A team of biologists has uncovered new rules that cells use in making decisions about which genes they activate and under what conditions, findings that add to our understanding of how gene variants affect human traits.
"Not only does the research characterize a newfound element of cellular activity, but it also uncovers the physical parameters that affect gene activation, thus pushing forward our understanding of how genes are regulated in time and space," explains Christine Rushlow, a professor of biology at New York University and the senior author of the study, which appears in the journal Current Biology.
The work, which also included Hernan Garcia, a professor at the University of California at Berkeley, centered on a specific protein, Zelda, which Rushlow and her colleagues had previously found is responsible for turning on groups of genes essential to development in an intricately coordinated fashion.
In the Current Biology study, the researchers sought to shed light on specific aspects of the precise nature of gene regulation--a vital process as mistakes in the timing and location of gene activity can cause developmental afflictions.
This dynamic is manifested through short regions in DNA that lie adjacent to genes called enhancers; these function like logic circuits by reading the cell's environment and integrating those inputs into a defined gene activity response.
"However, while we know many of the broad interactions between genes and their enhancers, much of the regulatory logic is not understood," observes Rushlow.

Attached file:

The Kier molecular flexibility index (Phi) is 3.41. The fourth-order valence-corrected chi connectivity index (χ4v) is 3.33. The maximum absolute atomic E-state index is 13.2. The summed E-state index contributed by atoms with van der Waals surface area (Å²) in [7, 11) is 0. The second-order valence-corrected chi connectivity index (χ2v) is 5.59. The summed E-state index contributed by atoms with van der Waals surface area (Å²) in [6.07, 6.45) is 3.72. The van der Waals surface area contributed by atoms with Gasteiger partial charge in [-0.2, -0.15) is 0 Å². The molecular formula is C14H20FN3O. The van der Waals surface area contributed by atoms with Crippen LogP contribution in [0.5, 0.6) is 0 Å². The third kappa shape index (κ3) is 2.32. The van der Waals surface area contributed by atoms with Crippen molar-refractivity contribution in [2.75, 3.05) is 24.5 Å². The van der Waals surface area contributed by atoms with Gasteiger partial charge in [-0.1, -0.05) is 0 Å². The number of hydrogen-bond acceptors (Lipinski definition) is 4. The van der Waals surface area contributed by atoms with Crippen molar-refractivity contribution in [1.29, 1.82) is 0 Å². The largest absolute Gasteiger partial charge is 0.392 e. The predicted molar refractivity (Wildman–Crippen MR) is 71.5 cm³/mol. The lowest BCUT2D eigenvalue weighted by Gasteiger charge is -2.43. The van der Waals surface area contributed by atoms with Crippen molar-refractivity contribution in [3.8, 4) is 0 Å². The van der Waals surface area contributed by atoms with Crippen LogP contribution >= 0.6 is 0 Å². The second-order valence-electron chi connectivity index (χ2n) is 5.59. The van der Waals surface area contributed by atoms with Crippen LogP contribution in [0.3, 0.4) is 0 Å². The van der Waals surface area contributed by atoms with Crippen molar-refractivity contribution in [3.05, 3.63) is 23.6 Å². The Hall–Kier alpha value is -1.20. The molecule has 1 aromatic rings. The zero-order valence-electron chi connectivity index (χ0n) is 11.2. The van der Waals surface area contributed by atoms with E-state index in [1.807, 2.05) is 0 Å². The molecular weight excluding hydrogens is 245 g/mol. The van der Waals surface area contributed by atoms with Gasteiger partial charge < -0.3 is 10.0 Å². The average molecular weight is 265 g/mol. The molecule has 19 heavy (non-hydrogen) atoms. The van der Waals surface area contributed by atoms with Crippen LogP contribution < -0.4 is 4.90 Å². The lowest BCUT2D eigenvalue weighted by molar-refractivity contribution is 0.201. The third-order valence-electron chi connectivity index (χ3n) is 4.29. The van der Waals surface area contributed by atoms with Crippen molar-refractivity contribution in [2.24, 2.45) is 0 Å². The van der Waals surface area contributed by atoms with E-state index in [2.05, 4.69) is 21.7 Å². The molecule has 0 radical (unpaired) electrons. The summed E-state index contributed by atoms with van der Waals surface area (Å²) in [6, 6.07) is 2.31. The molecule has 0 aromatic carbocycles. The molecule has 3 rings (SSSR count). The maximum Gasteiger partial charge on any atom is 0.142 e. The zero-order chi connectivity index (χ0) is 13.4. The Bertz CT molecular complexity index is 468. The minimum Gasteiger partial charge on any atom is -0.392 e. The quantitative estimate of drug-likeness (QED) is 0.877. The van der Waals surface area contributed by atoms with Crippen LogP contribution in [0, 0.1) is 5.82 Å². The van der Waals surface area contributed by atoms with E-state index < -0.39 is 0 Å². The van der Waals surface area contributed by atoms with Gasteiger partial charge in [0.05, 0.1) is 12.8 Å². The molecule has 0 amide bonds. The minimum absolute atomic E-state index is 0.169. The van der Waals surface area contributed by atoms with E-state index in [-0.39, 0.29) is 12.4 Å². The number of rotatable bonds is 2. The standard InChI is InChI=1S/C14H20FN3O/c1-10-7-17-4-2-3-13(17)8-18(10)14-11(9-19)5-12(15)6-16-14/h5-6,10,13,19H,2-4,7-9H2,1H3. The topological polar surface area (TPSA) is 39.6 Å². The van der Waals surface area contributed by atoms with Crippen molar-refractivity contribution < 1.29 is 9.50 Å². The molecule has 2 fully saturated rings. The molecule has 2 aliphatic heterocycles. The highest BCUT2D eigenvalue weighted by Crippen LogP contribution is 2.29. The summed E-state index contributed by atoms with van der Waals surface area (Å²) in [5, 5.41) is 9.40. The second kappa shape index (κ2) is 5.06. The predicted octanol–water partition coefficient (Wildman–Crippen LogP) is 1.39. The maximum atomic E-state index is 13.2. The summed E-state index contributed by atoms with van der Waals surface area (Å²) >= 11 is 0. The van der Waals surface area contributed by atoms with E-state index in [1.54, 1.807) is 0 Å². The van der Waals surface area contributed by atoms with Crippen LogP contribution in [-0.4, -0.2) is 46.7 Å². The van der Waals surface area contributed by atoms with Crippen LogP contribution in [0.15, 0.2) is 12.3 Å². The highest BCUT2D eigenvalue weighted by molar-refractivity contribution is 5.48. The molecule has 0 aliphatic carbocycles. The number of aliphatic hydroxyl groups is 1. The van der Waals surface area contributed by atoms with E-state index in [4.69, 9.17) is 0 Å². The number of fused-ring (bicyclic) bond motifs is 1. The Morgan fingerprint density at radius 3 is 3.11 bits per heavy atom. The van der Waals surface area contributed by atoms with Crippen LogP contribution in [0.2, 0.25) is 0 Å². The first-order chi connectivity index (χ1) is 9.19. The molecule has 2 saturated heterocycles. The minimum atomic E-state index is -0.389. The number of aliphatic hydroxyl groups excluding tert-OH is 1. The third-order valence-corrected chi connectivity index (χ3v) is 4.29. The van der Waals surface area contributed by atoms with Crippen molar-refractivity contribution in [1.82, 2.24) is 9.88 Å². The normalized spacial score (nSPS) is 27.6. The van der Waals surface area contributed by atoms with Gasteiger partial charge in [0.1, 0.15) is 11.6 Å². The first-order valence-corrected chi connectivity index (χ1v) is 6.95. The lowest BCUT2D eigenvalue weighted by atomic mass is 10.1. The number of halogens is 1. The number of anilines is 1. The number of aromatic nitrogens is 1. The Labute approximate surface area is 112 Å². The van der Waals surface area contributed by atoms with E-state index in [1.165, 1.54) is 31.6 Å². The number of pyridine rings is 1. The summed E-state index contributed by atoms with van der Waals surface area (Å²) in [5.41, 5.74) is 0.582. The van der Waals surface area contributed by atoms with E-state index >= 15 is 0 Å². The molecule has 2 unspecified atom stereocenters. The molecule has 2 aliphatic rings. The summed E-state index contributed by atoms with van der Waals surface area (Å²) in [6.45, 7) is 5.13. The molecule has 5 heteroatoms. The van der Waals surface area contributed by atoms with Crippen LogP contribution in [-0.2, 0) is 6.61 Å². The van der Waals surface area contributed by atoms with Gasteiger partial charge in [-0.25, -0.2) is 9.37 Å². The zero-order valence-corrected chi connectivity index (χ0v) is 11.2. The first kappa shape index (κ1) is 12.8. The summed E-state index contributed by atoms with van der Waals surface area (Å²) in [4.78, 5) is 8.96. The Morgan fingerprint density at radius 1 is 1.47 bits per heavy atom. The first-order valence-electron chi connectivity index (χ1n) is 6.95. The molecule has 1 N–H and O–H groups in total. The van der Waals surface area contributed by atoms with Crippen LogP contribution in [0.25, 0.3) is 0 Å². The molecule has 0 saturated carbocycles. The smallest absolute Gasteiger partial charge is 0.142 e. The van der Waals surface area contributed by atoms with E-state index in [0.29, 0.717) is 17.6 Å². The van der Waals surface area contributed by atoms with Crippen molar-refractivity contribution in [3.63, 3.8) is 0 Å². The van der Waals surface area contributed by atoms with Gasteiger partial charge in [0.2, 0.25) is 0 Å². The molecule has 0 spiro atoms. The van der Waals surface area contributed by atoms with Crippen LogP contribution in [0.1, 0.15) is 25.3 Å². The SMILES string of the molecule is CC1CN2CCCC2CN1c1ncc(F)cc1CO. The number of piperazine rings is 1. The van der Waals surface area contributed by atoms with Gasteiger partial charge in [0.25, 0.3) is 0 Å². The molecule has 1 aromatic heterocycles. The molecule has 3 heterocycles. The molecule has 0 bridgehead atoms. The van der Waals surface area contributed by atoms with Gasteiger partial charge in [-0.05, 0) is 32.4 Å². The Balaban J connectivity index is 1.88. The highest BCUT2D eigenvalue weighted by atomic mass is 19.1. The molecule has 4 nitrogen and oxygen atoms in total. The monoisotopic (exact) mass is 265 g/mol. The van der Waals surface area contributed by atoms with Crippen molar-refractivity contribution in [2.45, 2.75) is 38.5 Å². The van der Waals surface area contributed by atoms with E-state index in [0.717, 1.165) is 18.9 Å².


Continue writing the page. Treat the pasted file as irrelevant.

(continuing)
To address this, Rushlow and her co-authors examined the embryo of the fruit fly Drosophila, which utilizes genes highly similar to those in humans. It's long been known that one gene required for nervous system development is activated by a protein called Dorsal, which binds directly to the gene's enhancer. A second protein, Zelda, which also binds the enhancer, is thought to bolster Dorsal activity--yet how it does this is not entirely clear.
By mutating the Zelda binding sites and quantifying the gene's response, the scientists found that the probability of activation, onset of activation, and degree of activation were altered, thus greatly affecting gene activity in time and space.
To determine the cause, they isolated Zelda's activity. Using high resolution microscopy, they found that Dorsal protein was enriched at enhancers containing Zelda sites compared to those without, providing a mechanism for how Zelda strengthens Dorsal activity and revealing a link tying the microenvironment of an enhancer to its ability to activate a gene.
"This study has uncovered rules that cells use to make decisions about what genes they activate, when and how much, in response to their environment," notes Rushlow. "We were able to directly observe cells in a decision-making process, and then manipulate and measure a portion of DNA that acts as tiny circuit to make this single decision."
The research was supported by National Institute of Health grants RO1GM63024, 5T32HD007520-20, and OD024541-01, and a National Science Foundation CAREER Award (1652236).